An Impressionist masterpiece by Austrian painter Gustav Klimt was dubbed the “star” of a Sotheby’s auction when it sold for more than $53 million this week.
But nagging questions remain about the Nazi-era ownership of “Island in the Attersee,” a waterscape completed between 1901 and 1902 that was bought by a Japanese private collector after a seven-minute bidding war Tuesday.
Austrian newspaper Der Standard, along with OpenArt Data, a Paris-based social media platform that analyzes art world provenance issues, have both questioned the expert analysis that the auction house used to trace the sale of the painting to Vienna in the late 1930s.
“Whether the transaction took place in a period that could possibly lead to conclusions about a distress sale due to persecution is a key question here,” said the Der Standard article published Wednesday. “The reconstruction of historical changes of ownership is often difficult. Where facts are lacking, researchers help themselves with assumptions. This is also the case here.”
The painting was owned by Viennese Jews — socialite Irene Redlich Hellmann and her industrialist husband, Paul Hellmann — in 1926.
The couple were early collectors of Klimt and patrons of the arts in the country, where they were also early financiers of the Salzburg Music Festival.
The Hellmanns ran into financial difficulties between WWI and WWII, and Irene’s brother Josef Redlich, a Harvard law professor and former minister of finance in Austria, helped out with a loan.
According to a 2019 report by art expert Sonja Niederarcher that informed Sotheby’s provenance research of the painting, “Island in the Attersee” contributed to the repayment of the debts.
However, critics say no documents exist to back this up — adding that Sotheby’s own assertions are speculative at best, relying on words such as “probably” and “theory” to make their case.
“Two independent researchers have concluded that the Hellmanns probably transferred the present painting to the Redlich family to retire part of that debt, a theory that is supported by the surviving loan documentation,” said Sotheby’s.
“Curious why @sothebys researchers’ ‘believe’ in a link between a debt and Hellmann’s Klimt? In her … report Dr. Sonja Niederacher stated ‘It is possible that part of the debt was settled with the picture Insel im Attersee …’” reads a tweet from Open Art Data from earlier this month, using the German-language name of Klimt’s painting.
“Why the Hellmans, like others, did not sell this painting themselves or give it to an art dealer on commission remains unclear,” reads the Der Standard article. “In any case Sotheby’s agreed with Niederarcher’s views after a review.”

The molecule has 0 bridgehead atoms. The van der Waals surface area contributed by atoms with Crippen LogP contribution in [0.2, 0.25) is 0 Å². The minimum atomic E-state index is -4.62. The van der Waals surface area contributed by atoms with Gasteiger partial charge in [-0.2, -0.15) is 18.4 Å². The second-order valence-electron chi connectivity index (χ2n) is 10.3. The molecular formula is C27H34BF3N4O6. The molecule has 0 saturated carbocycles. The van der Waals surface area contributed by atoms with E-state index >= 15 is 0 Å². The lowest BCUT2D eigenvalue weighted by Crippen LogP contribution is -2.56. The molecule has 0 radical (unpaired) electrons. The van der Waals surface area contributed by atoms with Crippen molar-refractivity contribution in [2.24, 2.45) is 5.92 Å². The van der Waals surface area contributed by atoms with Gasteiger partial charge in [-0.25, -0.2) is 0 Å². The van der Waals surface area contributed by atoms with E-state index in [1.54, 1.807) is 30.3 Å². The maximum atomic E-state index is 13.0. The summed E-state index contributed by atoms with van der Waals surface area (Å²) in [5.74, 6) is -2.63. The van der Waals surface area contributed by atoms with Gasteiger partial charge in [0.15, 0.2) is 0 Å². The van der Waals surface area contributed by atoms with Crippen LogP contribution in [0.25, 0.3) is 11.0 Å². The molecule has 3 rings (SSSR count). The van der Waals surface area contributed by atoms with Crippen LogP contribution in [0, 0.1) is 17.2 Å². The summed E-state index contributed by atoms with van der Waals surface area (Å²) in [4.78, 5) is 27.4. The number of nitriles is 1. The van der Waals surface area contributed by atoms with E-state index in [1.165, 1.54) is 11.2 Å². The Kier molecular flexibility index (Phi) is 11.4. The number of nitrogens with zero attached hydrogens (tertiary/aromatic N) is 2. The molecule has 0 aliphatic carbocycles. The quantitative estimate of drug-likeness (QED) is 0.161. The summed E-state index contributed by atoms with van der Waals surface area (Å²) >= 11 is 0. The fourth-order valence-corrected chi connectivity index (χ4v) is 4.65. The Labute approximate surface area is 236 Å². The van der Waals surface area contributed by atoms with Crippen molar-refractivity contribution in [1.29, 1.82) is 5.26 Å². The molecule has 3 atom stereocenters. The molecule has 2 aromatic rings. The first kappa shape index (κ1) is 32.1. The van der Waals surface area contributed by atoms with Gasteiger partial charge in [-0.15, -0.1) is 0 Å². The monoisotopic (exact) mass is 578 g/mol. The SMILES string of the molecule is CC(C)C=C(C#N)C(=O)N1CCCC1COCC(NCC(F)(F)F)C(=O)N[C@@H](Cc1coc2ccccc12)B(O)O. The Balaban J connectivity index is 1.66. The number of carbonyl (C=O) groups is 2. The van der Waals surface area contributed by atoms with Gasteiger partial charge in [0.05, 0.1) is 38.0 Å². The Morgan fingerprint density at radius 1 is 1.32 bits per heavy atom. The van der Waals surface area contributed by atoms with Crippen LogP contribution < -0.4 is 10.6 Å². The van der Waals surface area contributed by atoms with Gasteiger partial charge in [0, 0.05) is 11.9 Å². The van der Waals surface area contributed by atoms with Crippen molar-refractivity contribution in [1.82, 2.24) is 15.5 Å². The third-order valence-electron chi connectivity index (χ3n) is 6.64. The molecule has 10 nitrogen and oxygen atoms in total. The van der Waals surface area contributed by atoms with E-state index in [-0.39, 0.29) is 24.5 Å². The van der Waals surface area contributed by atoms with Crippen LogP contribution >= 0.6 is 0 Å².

By 1937, a year after Redlich’s own death, the painting showed up in the collection of Otto Kallir, an Austrian Jewish art collector who fled to Switzerland and France, but eventually settled in New York City where he opened the Galerie St. Etienne on West 57th Street.
Paul Hellmann died in December, 1938, months after the Nazis annexed Austria, while Irene fled to Amsterdam. She was killed at Auschwitz on May 6, 1944.
“In correspondence with the noted Klimt scholar Johannes Dobai in 1965-66, Otto Kallir confirmed that he acquired the painting from Josef Redlich or his heirs,” Sotheby’s says.
In a statement to The Post, a Sotheby’s spokesperson said: “Sotheby’s has conducted extensive research into this painting. In addition to its own detailed research, Sotheby’s also commissioned – at an early stage – a full report from a leading third-party provenance expert. That, and another independent examination of the provenance, have concluded that the painting was not lost, looted or sold under duress during the Nazi era. There is no reason to doubt that Otto Kallir acquired the work properly from the Redlich family before the Anschluss and his own flight from persecution.”
The auction house has also pointed to a form showing three loans of paintings from Kallir’s Viennese gallery for exhibitions in Paris and Bern. According to the form, a painting called “Altersee Landscape” was returned to the Galerie Wurthle in Vienna after the exhibitions.
“Why Kallir is said to have given his painting to a competitor is only one of the unanswered questions,” Der Standard says.
Klimt’s painting was shown at Kallir’s New York gallery in 1940 as part of the “Saved from Europe” exhibition, in which he offered art for sale that had “escaped destruction by air raids, fire or water” according to reports.
Sotheby’s did not immediately return a request for comment Thursday.
Another painting by Klimt, “Portrait of Adele Bloch Bauer” was the subject of the 2015 Hollywood film “Woman in Gold,” which recounted the restitution efforts of a Los Angeles-based heir who sued the government of Austria for the return of her family legacy.
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